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Golden rice (Part 2).

There are those who look at things the way they are, and ask why... I dream of things that never were, and ask why not? - Robert Kennedy

The risks that can come from genetically modified crops (GMOs), such as Golden Rice, are of three kinds, namely: 1) risks of the technology to human and animal health, e.g. presence of allergens and poisons, 2) risks to the environment e.g. creation of super weeds which can overwhelm natural vegetation, and 3) risks incidental to the technology, such as potential domination of world agriculture by the multinationals who have proprietary rights over the technology.

There are two key genes involved in the genetic engineering of Golden Rice, namely: 1) phytoene synthase (designated Psy) and 2) phytoene desaturase (designated Crt1). Psy was isolated from corn while Crt1 from a common soil bacterium Erwinia uredovora. Both Psy and Crt1 are found in the carotenoid biosynthetic pathway common to all green plants. The bacterium gene Crt1 was used because it was found to be more efficient than its counterpart genes with the same function found in higher plants. In other words, these two novel genes introduced into the rice plant to allow beta carotene accumulation in the rice grain are also commonly found in green plants (e.g., vegetables, fruits and legumes) that we consume every day. Humans have been safely consuming these nutritious plants without any known bad effects. The beta carotene produced is converted as needed by the body into vitamin A, which is essential for human nutrition.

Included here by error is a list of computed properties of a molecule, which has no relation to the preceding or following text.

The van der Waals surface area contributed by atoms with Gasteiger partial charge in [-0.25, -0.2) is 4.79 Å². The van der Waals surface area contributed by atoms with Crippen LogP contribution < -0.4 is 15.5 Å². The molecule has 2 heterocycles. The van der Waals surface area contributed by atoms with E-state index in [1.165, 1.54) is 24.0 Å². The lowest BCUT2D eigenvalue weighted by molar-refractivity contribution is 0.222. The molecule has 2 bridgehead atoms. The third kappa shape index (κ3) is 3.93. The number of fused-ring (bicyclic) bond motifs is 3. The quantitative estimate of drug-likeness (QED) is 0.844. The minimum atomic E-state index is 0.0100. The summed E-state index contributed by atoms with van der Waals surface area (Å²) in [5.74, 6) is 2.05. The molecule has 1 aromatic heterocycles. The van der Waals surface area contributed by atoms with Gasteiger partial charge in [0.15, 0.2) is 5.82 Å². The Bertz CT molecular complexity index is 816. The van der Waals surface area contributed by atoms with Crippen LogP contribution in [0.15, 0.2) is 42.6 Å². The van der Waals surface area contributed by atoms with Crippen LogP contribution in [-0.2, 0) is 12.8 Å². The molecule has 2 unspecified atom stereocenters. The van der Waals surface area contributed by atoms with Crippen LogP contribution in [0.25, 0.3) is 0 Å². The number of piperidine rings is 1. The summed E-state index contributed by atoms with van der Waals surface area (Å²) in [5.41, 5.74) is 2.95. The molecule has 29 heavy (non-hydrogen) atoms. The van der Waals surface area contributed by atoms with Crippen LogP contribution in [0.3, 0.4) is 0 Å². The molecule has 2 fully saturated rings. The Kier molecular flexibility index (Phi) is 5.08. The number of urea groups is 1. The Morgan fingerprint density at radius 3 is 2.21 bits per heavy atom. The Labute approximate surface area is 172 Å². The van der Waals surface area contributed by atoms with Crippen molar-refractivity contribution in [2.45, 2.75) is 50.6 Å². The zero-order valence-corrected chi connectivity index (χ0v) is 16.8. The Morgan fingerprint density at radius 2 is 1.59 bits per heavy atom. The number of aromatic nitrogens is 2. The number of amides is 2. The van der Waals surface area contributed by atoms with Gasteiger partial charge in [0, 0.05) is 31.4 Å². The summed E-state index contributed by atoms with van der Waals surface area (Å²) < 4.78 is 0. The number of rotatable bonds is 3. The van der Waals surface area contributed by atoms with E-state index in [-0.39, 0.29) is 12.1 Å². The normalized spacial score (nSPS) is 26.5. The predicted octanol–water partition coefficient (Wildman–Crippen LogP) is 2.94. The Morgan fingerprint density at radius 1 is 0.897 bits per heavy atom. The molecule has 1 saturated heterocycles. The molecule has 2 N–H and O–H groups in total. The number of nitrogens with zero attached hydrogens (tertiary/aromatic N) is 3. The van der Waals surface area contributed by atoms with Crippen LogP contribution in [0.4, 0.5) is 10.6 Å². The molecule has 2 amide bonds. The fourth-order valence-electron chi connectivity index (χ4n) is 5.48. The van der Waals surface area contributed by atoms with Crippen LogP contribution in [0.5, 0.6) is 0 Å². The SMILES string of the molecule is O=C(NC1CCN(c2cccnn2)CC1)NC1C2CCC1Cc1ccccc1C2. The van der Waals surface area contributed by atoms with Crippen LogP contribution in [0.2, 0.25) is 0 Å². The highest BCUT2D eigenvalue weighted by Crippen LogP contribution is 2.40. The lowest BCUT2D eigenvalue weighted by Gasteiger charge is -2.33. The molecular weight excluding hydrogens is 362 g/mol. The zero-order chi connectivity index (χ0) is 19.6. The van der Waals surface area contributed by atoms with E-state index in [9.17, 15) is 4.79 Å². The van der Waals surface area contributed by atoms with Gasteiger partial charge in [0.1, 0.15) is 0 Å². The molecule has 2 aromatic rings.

Is there a risk for these genes to transfer to wild relatives of rice? In the natural environment, it is very rare for cultivated rice to cross-breed with its wild relatives. Even in the laboratories of the University of the Philippines Los BaAaAaAeA~os (UPLB) and International Ri Research Institute (IRRI), the embryos of rice artificially pollinated with wild relatives only survive with extreme difficulty and have to be "rescued" by elaborate methods of transfer into test tubes.

In any case, what is the consequence of unintended gene transfer of Golden Rice genes to wild rice? The wild rice grain may become yellow because of the added beta carotene but it will not confer any biological advantage to the plant which will enable it to crowd out other vegetation. The birds which eat the yellow wild rice grains will have enhanced beta carotene in their diets. But I suppose that's no big deal.

The transcendental risk of multinational control of global rice trade because of Golden Rice is imaginary, not real. Golden Rice is just one option among so many. Our farmers are wise enough to decide if they want to plant Golden Rice seeds that they can source and replant from their own harvests. Consumers, for their part, can always opt to consume Golden Rice or not. And the local rice traders will always look at market conditions to decide if they want to buy and sell Golden Rice.

In the first place, the technology developers, scientists Ingo Potrykus and Peter Beyer, and the private company Syngenta, have given the rights to use the Golden Rice technology for free to IRRI, PhilRice, Bangladesh Rice Research Institute, and other public agricultural research agencies in Asia. The Bill & Melinda Gates Foundation, Rockefeller Foundation, and USAID, funders of the international consortium developing Golden Rice for humanitarian purposes, do not expect to be repaid.